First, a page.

CDC advisers urge Pfizer booster for children ages 5 to 11
Kids ages 5 to 11 should get a booster dose of Pfizer’s COVID-19 vaccine, advisers to the U.S. government said Thursday.
If the Centers for Disease Control and Prevention agrees, as expected, it would open a third COVID-19 shot to healthy elementary-age kids — just like what is already recommended for everybody 12 and older.
The hope is that an extra shot will shore up protection for kids ages 5 to 11 as infections once again are on the rise.
Earlier this week, the Food and Drug Administration authorized Pfizer's kid-sized booster, to be offered at least five months after the youngsters' last shot.
The CDC takes the next step of recommending who actually needs vaccinations. Its advisers debated if all otherwise healthy 5- to 11-year-olds need an extra dose, especially since so many children were infected during the huge winter surge of the omicron variant.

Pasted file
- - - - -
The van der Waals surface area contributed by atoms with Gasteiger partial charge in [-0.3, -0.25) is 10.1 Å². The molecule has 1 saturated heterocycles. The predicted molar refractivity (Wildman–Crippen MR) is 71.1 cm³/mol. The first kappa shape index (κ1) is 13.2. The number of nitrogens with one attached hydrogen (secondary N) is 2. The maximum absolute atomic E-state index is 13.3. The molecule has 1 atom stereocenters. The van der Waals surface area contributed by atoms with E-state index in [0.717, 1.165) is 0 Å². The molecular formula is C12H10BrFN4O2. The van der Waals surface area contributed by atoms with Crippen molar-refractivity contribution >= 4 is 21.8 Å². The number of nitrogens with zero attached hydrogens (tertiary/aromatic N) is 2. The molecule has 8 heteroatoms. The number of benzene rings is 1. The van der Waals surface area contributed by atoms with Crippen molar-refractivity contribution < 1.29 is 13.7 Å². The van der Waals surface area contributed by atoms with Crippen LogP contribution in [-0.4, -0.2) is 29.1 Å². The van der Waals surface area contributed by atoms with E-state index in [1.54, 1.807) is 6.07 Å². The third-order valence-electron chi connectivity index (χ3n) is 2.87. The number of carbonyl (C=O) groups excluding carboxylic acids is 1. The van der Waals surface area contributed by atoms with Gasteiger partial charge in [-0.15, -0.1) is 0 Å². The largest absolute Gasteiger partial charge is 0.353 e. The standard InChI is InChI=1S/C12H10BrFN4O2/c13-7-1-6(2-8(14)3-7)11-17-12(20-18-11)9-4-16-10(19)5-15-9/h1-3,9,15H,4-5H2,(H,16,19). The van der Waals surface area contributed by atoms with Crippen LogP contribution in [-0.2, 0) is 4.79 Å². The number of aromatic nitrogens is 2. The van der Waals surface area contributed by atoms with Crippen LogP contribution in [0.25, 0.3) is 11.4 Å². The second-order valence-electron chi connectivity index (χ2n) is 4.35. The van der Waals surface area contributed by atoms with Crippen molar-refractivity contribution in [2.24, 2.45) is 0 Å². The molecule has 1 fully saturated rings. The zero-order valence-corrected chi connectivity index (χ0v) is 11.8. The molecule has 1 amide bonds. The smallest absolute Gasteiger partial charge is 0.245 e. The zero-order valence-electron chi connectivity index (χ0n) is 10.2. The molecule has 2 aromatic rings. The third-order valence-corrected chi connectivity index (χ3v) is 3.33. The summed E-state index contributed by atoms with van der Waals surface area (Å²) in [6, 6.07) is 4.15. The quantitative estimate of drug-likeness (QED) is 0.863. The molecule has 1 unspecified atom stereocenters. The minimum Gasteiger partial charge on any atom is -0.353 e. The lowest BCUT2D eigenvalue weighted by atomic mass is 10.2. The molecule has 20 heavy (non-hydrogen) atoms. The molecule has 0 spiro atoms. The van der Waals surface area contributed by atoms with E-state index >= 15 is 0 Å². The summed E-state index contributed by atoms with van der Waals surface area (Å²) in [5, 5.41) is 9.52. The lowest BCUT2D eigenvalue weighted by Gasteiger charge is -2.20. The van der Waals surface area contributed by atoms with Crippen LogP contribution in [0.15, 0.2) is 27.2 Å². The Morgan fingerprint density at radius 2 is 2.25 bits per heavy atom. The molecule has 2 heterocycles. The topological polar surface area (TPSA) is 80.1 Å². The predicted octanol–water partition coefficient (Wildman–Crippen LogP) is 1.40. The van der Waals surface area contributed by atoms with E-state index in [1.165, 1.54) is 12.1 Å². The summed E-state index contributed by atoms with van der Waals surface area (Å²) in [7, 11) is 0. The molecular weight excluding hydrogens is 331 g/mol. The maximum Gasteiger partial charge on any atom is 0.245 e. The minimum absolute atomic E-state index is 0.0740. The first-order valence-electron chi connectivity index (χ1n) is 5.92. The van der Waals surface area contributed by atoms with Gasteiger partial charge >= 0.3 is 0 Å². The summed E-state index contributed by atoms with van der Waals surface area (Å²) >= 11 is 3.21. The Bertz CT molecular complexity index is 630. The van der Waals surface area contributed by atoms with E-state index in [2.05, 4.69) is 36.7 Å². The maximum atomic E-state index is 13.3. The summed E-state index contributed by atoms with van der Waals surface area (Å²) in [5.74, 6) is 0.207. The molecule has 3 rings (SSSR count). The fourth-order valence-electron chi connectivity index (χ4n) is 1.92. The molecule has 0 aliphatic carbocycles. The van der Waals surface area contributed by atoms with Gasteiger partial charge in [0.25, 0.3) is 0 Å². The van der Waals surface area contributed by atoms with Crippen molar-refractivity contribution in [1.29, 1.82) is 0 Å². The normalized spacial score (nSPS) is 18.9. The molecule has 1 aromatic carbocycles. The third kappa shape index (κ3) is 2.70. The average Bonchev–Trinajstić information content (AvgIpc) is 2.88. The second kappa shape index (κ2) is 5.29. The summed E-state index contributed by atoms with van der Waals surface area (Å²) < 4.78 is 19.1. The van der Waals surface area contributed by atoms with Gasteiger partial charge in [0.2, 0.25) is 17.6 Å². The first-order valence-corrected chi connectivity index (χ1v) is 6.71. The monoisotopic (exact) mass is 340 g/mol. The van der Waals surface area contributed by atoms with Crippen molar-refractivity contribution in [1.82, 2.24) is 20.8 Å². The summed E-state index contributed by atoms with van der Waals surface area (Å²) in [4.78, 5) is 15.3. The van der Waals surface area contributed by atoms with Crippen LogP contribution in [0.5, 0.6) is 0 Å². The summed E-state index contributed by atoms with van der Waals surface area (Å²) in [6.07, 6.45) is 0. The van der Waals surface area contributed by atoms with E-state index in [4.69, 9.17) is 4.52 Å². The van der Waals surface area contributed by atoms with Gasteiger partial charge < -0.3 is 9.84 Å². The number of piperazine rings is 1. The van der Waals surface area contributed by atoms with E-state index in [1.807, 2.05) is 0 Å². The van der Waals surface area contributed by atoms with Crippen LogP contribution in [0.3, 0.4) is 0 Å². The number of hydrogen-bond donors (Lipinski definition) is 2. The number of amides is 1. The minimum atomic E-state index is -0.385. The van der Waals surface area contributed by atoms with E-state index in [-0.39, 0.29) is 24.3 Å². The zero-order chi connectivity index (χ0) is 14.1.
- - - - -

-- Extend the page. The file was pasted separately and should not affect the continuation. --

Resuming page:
But the U.S. now is averaging 100,000 new cases a day for the first time since February. And ultimately, the CDC's advisers pointed to growing evidence from older kids and adults that two primary vaccinations plus a booster are providing the best protection against the newest coronavirus variants.
“This always perhaps should have been a three-dose vaccine,” said Dr. Grace Lee of Stanford University, who chairs the CDC’s advisory panel.
The booster question isn't the hottest vaccine topic: Parents still are anxiously awaiting a chance to vaccinate kids under 5 — the only group not yet eligible in the U.S.
Dr. Doran Fink of the Food and Drug Administration said the agency is working “as rapidly as we can” to evaluate an application from vaccine maker Moderna, and is awaiting final data on the littlest kids from rival Pfizer. The FDA's own advisers are expected to publicly debate data from one or both companies next...